Author Beth Macy talks about opioid treatment in a new book

Author Beth Macy. Image via Josh Meltzer.

Roanoke-based journalist Beth Macy is One of the most famous historians of the opioid epidemic in America – first with her 2018 book, Dubcekthen adapt it to a file Hulu TV series last fall. messi new book, Lazarus breeding, addresses the question of how to treat the epidemic, and raises the emotional issue of seeing addiction not as an ethical weakness or a criminal problem but as a disease that can be treated with drugs such as methadone and buprenorphine. The book comes at a crucial moment: This year, money from massive opioid-related legal settlements is beginning to flow into local governments, who will have to decide how the money is used. Many will likely continue the path – trying to banish the problem – but Lazarus breeding It provides an alternative roadmap to more compassionate and efficient ways to use this money.

We spoke with Macy on the phone — about the opioid crisis, but also about her precarious upbringing in a small Ohio town, her efforts to tell stories of the underdog, and her anxiety about the decline of the news business, which she witnessed firsthand as a reporter for Roanoke Times From 1989 to 2014. While we were talking, she roamed her neighborhood with her dog Mavis. When asked if she had considered leaving Roanoke, she said no. If she had worked for a big city newspaper instead of Roanoke TimesShe thinks the stories in her books probably wouldn’t have been told.

I’ve spent many years writing about Americans who are suffering. What attracts you to these stories?

I think writing about strangers and vulnerable people comes from my own personal experience with others. I grew up in a small town in Ohio — Urbana. I grew up really poor; I am the first person in my family to go to college. So I always find myself motivated by the story of the person who didn’t turn everything over, especially when they are victims of these systems that are controlled by greed, like globalization. my first book, Factory man, grew out of what happened when all the jobs were gone – this happened in a lot of small towns, including my own. Back in the 1990s, and then in earlier periods, the press never told the story of globalization from the point of view of people who had lost their jobs—everyone was covering it from the point of view of CEOs and shareholders. But a lot of these people were really struggling and the government did very little for them.

Is this something you experienced growing up?

I was born in 1964, so globalization didn’t happen until after that. When I was growing up, there were jobs, but the economy was still really tough if you were poor. My dad was kind of drunk in town, and by the time I was a teenager, he was kind of not working. But my mother kept a roof over our heads, either from working at the local factory, which makes airplane lights, or she would work under the table, like a waitress or babysitting, just as the people I wrote about later did. It has taken some time in my career to discover that these are the best stories I have ever told. And they scratched that itch – they helped me write my story indirectly.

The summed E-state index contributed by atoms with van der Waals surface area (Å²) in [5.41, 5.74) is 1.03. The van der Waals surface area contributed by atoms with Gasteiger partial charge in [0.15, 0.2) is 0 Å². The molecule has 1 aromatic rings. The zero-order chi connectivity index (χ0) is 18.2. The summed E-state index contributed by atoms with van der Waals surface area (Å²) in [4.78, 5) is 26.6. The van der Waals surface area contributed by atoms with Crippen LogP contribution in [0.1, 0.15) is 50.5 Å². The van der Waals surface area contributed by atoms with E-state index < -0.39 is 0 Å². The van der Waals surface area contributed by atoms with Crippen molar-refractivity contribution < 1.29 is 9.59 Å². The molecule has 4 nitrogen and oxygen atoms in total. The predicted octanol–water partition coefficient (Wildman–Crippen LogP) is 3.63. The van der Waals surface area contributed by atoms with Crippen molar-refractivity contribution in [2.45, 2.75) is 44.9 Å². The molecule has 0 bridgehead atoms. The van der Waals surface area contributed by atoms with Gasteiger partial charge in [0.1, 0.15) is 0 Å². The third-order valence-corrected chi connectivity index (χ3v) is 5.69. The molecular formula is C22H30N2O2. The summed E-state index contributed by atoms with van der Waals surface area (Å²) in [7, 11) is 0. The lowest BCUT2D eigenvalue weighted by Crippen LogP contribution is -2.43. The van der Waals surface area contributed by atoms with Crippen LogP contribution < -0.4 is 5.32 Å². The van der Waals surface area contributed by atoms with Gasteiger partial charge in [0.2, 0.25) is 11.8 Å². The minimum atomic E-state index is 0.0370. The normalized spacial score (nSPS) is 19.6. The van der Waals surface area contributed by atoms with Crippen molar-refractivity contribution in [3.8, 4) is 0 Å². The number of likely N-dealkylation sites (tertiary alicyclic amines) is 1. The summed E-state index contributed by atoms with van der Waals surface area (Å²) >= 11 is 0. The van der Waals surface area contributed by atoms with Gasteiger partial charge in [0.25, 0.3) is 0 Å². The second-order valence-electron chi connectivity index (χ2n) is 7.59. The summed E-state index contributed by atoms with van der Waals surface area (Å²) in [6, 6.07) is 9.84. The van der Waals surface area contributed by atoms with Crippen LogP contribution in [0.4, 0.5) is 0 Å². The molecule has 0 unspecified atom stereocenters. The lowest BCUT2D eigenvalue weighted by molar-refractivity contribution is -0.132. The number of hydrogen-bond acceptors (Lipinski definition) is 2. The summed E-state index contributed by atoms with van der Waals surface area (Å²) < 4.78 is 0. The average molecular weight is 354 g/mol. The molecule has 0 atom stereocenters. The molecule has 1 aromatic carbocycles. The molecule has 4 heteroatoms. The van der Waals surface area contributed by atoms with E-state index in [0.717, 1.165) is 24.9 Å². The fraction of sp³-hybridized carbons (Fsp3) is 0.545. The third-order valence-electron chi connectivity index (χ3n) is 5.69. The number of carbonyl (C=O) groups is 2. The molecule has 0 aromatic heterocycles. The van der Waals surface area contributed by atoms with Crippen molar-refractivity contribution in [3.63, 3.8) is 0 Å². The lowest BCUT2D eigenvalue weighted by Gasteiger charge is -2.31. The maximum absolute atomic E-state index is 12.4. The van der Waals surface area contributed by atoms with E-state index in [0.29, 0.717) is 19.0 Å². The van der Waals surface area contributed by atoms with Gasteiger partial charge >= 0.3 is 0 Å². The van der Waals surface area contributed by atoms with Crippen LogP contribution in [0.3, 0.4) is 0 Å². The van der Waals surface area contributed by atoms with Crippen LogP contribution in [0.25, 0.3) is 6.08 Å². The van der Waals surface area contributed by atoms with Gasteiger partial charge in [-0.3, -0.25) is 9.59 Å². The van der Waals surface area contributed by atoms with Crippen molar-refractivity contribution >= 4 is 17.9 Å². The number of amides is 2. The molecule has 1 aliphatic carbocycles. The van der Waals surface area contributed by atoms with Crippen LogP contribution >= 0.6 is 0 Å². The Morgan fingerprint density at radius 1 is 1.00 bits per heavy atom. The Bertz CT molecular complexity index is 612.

But they were also really socially relevant stories, and no one told them, because everyone I worked with in the newsrooms had grown up – I don’t want to say with everything that was handed to them, but my parents almost everyone went to college. They only saw things through a different lens. I wasn’t raised in the middle class, and I’ve always seen those stories better than the people who saw them.

I’m curious when I realized that opioids were a story you wanted to tell.

It was 2012, and I was finishing up Factory man. At the end of the report, I started hearing that crime was getting worse and that much of it was drug related. Everyone, like breaking into homes for Xanax and opioids. I lifted that away. And then I’ll be back at the Roanoke Times before the book is released and assigned to write what becomes a three-part series about these two wealthy kids who go to a private school, one of whom is about to go to federal prison for his role in the heroin sale that led to the death of his former classmate. So she merged with these two families – the child himself and the mother of the child who died. And readers, like, spit out the coffee they were drinking. They’re like, “What? Rich white kids do heroin?”

So in 2013, I met my agent and my editor. They are preparing to publish Factory manAnd they’re like, “What do you want to do next?” And I said, “I think we should look at this heroin issue.” But they’re in New York City, so they’re like, What? I couldn’t convince people in New York that this should be my next book, because they thought it was a trend and Roanoke was late getting it. Because they knew there was a heroin epidemic in the ’90s in New York.

So what did you do?

I hadn’t published a book yet – I was like Joe Blow from the Roanoke Times. I did not have the courage to defend my idea. So I found another book to write, an ethnic history book called trophin. But while I was working on it, Sam Quinones posted [his 2015 investigation of the opioid epidemic] Dream land And all of this research is starting to come out on deaths of despair and our life expectancy has been greatly reduced by opioids. So when I’m done trophinI could come back and say, ‘Do you see? I really think this is an important issue.’

Dubcek It was clearly very successful. How did it feel to see him turn into a TV show?